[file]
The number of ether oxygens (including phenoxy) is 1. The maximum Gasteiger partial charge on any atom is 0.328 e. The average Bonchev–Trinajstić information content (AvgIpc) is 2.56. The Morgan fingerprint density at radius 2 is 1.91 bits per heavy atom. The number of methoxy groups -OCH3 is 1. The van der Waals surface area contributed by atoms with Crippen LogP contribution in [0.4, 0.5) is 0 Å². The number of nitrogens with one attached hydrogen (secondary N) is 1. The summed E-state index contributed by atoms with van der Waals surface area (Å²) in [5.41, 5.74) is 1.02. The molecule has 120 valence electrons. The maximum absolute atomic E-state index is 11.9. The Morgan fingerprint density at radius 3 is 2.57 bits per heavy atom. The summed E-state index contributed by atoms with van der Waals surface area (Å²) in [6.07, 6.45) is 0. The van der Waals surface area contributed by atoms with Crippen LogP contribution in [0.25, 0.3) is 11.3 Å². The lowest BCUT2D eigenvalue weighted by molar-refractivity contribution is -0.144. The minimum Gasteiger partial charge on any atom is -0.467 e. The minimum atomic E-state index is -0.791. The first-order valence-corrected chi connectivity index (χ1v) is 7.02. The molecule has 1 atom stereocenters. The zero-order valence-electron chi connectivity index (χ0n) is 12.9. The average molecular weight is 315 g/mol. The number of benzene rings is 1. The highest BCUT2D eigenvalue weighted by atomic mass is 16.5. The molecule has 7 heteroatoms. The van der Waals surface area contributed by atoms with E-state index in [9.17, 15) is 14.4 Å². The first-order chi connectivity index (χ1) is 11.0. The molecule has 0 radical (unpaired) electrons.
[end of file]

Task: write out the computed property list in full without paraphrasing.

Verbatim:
The number of ether oxygens (including phenoxy) is 1. The maximum Gasteiger partial charge on any atom is 0.328 e. The average Bonchev–Trinajstić information content (AvgIpc) is 2.56. The Morgan fingerprint density at radius 2 is 1.91 bits per heavy atom. The number of methoxy groups -OCH3 is 1. The van der Waals surface area contributed by atoms with Crippen LogP contribution in [0.4, 0.5) is 0 Å². The number of nitrogens with one attached hydrogen (secondary N) is 1. The summed E-state index contributed by atoms with van der Waals surface area (Å²) in [5.41, 5.74) is 1.02. The molecule has 120 valence electrons. The maximum absolute atomic E-state index is 11.9. The Morgan fingerprint density at radius 3 is 2.57 bits per heavy atom. The summed E-state index contributed by atoms with van der Waals surface area (Å²) in [6.07, 6.45) is 0. The van der Waals surface area contributed by atoms with Crippen LogP contribution in [0.25, 0.3) is 11.3 Å². The lowest BCUT2D eigenvalue weighted by molar-refractivity contribution is -0.144. The minimum Gasteiger partial charge on any atom is -0.467 e. The minimum atomic E-state index is -0.791. The first-order valence-corrected chi connectivity index (χ1v) is 7.02. The molecule has 1 atom stereocenters. The zero-order valence-electron chi connectivity index (χ0n) is 12.9. The average molecular weight is 315 g/mol. The number of benzene rings is 1. The highest BCUT2D eigenvalue weighted by atomic mass is 16.5. The molecule has 7 heteroatoms. The van der Waals surface area contributed by atoms with E-state index in [9.17, 15) is 14.4 Å². The first-order chi connectivity index (χ1) is 11.0. The molecule has 0 radical (unpaired) electrons.